I can say categorically that the Can-Spam Act has had no effect whatsoever on the flood of spam that hits my mail server. And I have the stats to prove it. This proposal about porn spam from the FTC will likewise have no effect.
The FTC, which is charged with enforcing the Can-Spam Act…proposed a rule that would require senders of adult-related e-mail to include the phrase, “Sexually-Explicit-Content:” in messages. That way, recipients would be able to recognize and easily filter such e-mail before viewing it, according to the FTC and backers of the law.
It’s simple, really. True spammers (not to be confused with legitimate commercial emailers) don’t care about the law, and won’t adhere to it. It’s more profitable for them to continue to spam and defend themselves if caught than to obey the law.
I doubt that spam will ever go away, but it will become less of an intrusion as technical anti-spam measures become more effective and make spamming less effective and thus less profitable. The technical measures are fairly simple.
- Honest people who operate mail servers must make sure those servers are locked down against unauthorized use. That is, relaying by unknown users must never be allowed. This will cut down on the old-fashioned ‘open relay’ type of spam, which is still all too common. Server software developers should make sure their products, whether paid or open source, come with clear documentation explaining how to lock down the server. Preferably the server should come locked down out of the box.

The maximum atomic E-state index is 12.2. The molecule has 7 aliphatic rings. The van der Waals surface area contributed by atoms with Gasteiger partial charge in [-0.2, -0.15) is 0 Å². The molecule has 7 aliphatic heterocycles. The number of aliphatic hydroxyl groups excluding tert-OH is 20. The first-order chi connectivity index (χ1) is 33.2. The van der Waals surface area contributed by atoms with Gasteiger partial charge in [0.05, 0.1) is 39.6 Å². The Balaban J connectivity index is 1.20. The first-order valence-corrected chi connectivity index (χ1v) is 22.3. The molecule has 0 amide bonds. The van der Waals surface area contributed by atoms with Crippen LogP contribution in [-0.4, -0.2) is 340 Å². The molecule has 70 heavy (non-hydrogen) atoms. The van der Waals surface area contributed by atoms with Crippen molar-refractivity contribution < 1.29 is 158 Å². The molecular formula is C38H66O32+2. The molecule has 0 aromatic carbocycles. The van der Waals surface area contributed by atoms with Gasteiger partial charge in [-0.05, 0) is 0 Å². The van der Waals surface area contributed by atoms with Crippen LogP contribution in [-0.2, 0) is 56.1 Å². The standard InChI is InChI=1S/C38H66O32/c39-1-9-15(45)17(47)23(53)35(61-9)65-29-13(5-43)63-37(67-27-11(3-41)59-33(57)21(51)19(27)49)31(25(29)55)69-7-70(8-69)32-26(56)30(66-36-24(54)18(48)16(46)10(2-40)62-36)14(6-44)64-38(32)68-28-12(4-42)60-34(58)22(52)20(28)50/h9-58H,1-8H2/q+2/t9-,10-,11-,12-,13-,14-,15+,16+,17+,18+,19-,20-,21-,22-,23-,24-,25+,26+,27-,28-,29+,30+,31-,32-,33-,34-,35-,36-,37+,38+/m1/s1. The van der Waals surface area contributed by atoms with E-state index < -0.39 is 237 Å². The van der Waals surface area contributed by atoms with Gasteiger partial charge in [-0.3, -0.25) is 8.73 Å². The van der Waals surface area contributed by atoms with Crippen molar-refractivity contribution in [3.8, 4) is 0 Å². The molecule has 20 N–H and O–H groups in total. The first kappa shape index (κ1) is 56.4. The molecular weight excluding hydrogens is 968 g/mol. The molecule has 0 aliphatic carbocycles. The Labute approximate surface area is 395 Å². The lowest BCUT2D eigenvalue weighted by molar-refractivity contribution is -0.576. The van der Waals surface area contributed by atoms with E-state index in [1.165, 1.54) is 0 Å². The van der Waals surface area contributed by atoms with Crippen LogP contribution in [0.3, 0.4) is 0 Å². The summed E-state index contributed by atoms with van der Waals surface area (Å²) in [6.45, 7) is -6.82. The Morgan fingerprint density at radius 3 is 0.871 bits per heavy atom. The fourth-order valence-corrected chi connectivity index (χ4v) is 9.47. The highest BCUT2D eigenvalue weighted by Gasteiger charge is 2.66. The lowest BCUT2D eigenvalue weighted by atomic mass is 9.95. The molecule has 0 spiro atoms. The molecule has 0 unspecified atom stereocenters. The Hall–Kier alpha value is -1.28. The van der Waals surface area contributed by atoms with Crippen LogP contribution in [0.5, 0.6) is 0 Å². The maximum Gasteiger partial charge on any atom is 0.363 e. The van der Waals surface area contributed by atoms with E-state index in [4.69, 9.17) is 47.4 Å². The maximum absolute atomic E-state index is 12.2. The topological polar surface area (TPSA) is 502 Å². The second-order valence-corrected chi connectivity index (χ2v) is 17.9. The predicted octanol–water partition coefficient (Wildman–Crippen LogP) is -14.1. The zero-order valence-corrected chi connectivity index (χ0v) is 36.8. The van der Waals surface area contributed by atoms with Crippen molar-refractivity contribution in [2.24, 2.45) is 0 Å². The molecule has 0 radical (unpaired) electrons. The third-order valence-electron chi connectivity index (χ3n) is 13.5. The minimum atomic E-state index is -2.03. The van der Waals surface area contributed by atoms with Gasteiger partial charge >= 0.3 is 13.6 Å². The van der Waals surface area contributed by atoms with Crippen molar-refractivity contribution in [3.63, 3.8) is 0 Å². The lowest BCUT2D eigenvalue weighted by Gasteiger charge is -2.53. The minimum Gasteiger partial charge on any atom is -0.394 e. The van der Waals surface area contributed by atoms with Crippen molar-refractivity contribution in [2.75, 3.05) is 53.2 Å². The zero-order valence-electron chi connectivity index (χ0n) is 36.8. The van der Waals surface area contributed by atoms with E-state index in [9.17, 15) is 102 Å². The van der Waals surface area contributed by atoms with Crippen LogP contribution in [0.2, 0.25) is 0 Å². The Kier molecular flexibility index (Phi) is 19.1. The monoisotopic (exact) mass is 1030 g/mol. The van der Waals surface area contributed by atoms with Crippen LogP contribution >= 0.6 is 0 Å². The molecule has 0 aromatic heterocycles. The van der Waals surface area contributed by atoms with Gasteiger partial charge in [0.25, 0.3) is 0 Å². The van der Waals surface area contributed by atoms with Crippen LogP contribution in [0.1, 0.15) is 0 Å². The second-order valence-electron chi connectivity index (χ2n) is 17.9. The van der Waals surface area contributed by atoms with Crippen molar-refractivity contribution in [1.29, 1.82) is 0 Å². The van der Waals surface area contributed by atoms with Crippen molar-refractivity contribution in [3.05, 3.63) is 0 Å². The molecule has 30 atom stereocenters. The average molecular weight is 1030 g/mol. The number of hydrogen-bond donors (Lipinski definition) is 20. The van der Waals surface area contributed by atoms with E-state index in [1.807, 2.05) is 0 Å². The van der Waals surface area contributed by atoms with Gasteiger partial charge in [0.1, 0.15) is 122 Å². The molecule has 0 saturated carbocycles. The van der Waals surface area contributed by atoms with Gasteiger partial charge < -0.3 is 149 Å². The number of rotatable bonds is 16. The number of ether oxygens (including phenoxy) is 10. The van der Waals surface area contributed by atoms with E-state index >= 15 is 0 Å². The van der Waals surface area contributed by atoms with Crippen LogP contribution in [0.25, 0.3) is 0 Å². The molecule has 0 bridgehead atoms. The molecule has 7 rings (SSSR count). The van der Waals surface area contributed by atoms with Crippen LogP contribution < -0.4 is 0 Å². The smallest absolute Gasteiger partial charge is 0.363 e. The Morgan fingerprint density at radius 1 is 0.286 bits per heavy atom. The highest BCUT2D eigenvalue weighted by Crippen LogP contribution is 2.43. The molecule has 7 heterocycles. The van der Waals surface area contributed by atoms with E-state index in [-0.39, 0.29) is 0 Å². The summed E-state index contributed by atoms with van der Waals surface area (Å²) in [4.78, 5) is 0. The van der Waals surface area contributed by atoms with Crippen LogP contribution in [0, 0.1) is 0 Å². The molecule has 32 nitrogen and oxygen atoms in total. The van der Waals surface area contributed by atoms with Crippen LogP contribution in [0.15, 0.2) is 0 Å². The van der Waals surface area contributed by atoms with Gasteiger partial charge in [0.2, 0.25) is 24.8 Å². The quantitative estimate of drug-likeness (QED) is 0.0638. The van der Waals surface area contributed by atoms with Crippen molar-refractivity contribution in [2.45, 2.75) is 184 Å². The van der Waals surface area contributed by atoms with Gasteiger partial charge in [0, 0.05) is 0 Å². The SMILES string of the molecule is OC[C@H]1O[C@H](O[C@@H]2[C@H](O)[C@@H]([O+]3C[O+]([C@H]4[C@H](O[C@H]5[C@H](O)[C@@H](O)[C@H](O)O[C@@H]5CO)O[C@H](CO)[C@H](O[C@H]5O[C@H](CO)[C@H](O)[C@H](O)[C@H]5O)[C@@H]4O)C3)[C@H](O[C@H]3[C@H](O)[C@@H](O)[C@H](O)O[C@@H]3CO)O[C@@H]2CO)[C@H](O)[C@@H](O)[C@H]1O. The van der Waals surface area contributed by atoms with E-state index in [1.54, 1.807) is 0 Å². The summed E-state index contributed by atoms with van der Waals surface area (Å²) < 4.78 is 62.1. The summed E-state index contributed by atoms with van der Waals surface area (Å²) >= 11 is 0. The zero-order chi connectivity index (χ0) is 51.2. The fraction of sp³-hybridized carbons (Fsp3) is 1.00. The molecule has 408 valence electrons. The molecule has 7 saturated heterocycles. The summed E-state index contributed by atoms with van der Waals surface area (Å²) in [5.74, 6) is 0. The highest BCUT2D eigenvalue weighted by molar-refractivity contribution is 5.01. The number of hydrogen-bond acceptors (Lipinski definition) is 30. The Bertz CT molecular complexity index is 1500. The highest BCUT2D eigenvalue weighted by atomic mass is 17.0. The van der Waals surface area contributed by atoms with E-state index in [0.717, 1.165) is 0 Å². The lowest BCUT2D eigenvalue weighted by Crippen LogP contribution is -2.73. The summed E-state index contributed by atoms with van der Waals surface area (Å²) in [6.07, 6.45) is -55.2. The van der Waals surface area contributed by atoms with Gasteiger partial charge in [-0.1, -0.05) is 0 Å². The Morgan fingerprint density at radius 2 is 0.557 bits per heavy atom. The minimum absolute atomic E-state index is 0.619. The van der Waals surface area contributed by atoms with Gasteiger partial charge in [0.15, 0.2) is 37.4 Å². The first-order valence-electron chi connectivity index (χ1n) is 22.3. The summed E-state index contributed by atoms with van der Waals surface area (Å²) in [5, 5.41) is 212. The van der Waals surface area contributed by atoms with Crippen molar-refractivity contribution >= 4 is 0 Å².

- Server operators should also implement some sort of server-side filtering to block inbound spam bound for their customers’ accounts. The actual methods and thresholds used for these filters will range from server to server and from domain to domain.
- End users should insist that their mail clients have good spam filters and they should use them. If their preferred mail client doesn’t come equipped with robust filtering they should install one of the commercially available filters, or insist that their IT department install one for them.
- End users (and their IT departments) must make sure their anti-worm and anti-virus defenses are up to date and active, and end users must become more educated. This week’s Mydoom outbreak could have been nipped in its earliest stages if only people would stop opening attachments from people they don’t know.